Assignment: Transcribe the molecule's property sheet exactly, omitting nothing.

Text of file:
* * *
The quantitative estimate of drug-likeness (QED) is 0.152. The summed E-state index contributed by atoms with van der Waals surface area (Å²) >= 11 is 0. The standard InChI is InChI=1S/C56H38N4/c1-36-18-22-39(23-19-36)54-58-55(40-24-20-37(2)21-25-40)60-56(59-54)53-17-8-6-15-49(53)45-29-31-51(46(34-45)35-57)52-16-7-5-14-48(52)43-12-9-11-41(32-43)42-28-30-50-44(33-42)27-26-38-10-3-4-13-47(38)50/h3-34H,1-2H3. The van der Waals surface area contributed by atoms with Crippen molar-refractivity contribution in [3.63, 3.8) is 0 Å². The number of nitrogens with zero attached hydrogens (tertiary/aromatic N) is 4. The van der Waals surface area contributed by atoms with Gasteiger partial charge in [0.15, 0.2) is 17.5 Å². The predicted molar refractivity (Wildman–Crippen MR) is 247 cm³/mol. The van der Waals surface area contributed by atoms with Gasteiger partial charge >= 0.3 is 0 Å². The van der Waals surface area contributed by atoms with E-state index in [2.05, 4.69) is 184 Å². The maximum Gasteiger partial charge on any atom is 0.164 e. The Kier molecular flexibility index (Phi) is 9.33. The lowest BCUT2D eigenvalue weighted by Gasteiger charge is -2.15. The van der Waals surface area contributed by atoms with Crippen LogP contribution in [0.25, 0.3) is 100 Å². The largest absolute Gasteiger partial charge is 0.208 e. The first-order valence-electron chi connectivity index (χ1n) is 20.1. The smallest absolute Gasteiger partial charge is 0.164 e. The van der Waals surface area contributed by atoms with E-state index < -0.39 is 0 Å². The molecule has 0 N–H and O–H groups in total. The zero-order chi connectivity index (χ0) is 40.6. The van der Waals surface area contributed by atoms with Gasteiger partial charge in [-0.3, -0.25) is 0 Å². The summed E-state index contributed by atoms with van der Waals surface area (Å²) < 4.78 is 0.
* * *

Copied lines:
The quantitative estimate of drug-likeness (QED) is 0.152. The summed E-state index contributed by atoms with van der Waals surface area (Å²) >= 11 is 0. The standard InChI is InChI=1S/C56H38N4/c1-36-18-22-39(23-19-36)54-58-55(40-24-20-37(2)21-25-40)60-56(59-54)53-17-8-6-15-49(53)45-29-31-51(46(34-45)35-57)52-16-7-5-14-48(52)43-12-9-11-41(32-43)42-28-30-50-44(33-42)27-26-38-10-3-4-13-47(38)50/h3-34H,1-2H3. The van der Waals surface area contributed by atoms with Crippen molar-refractivity contribution in [3.63, 3.8) is 0 Å². The number of nitrogens with zero attached hydrogens (tertiary/aromatic N) is 4. The van der Waals surface area contributed by atoms with Gasteiger partial charge in [0.15, 0.2) is 17.5 Å². The predicted molar refractivity (Wildman–Crippen MR) is 247 cm³/mol. The van der Waals surface area contributed by atoms with Gasteiger partial charge >= 0.3 is 0 Å². The van der Waals surface area contributed by atoms with E-state index in [2.05, 4.69) is 184 Å². The maximum Gasteiger partial charge on any atom is 0.164 e. The Kier molecular flexibility index (Phi) is 9.33. The lowest BCUT2D eigenvalue weighted by Gasteiger charge is -2.15. The van der Waals surface area contributed by atoms with Crippen LogP contribution in [0.25, 0.3) is 100 Å². The largest absolute Gasteiger partial charge is 0.208 e. The first-order valence-electron chi connectivity index (χ1n) is 20.1. The smallest absolute Gasteiger partial charge is 0.164 e. The van der Waals surface area contributed by atoms with E-state index < -0.39 is 0 Å². The molecule has 0 N–H and O–H groups in total. The zero-order chi connectivity index (χ0) is 40.6. The van der Waals surface area contributed by atoms with Gasteiger partial charge in [-0.3, -0.25) is 0 Å². The summed E-state index contributed by atoms with van der Waals surface area (Å²) < 4.78 is 0.